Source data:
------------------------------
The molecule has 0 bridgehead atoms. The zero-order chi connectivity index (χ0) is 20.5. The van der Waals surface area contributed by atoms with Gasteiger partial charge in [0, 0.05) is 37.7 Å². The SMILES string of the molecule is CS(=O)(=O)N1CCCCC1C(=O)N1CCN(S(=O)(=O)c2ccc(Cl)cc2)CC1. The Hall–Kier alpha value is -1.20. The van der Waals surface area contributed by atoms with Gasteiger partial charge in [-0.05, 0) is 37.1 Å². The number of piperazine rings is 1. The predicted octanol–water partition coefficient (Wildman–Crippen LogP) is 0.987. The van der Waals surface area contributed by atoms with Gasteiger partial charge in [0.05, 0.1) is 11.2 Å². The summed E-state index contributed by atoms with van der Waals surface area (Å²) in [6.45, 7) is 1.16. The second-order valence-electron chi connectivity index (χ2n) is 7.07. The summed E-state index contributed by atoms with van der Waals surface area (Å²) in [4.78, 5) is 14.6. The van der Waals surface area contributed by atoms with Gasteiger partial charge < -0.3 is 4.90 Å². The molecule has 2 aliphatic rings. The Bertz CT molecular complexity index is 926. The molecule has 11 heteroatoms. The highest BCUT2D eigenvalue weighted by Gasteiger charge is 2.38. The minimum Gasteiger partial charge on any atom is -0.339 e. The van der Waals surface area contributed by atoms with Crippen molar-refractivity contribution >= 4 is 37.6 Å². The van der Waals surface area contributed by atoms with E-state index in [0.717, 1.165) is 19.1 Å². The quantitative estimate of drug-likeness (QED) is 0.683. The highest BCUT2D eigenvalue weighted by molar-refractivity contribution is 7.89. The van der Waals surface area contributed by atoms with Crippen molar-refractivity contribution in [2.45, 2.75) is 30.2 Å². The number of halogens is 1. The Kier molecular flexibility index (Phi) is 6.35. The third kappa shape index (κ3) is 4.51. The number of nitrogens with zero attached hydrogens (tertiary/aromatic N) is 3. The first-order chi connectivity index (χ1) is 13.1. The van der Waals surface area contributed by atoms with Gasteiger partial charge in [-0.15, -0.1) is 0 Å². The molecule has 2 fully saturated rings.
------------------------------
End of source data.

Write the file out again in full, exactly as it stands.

The molecule has 0 bridgehead atoms. The zero-order chi connectivity index (χ0) is 20.5. The van der Waals surface area contributed by atoms with Gasteiger partial charge in [0, 0.05) is 37.7 Å². The SMILES string of the molecule is CS(=O)(=O)N1CCCCC1C(=O)N1CCN(S(=O)(=O)c2ccc(Cl)cc2)CC1. The Hall–Kier alpha value is -1.20. The van der Waals surface area contributed by atoms with Gasteiger partial charge in [-0.05, 0) is 37.1 Å². The number of piperazine rings is 1. The predicted octanol–water partition coefficient (Wildman–Crippen LogP) is 0.987. The van der Waals surface area contributed by atoms with Gasteiger partial charge in [0.05, 0.1) is 11.2 Å². The summed E-state index contributed by atoms with van der Waals surface area (Å²) in [6.45, 7) is 1.16. The second-order valence-electron chi connectivity index (χ2n) is 7.07. The summed E-state index contributed by atoms with van der Waals surface area (Å²) in [4.78, 5) is 14.6. The van der Waals surface area contributed by atoms with Gasteiger partial charge < -0.3 is 4.90 Å². The molecule has 2 aliphatic rings. The Bertz CT molecular complexity index is 926. The molecule has 11 heteroatoms. The highest BCUT2D eigenvalue weighted by Gasteiger charge is 2.38. The minimum Gasteiger partial charge on any atom is -0.339 e. The van der Waals surface area contributed by atoms with Crippen molar-refractivity contribution >= 4 is 37.6 Å². The van der Waals surface area contributed by atoms with E-state index in [0.717, 1.165) is 19.1 Å². The quantitative estimate of drug-likeness (QED) is 0.683. The highest BCUT2D eigenvalue weighted by molar-refractivity contribution is 7.89. The van der Waals surface area contributed by atoms with Crippen molar-refractivity contribution in [2.45, 2.75) is 30.2 Å². The number of halogens is 1. The Kier molecular flexibility index (Phi) is 6.35. The third kappa shape index (κ3) is 4.51. The number of nitrogens with zero attached hydrogens (tertiary/aromatic N) is 3. The first-order chi connectivity index (χ1) is 13.1. The van der Waals surface area contributed by atoms with Gasteiger partial charge in [-0.15, -0.1) is 0 Å². The molecule has 2 fully saturated rings.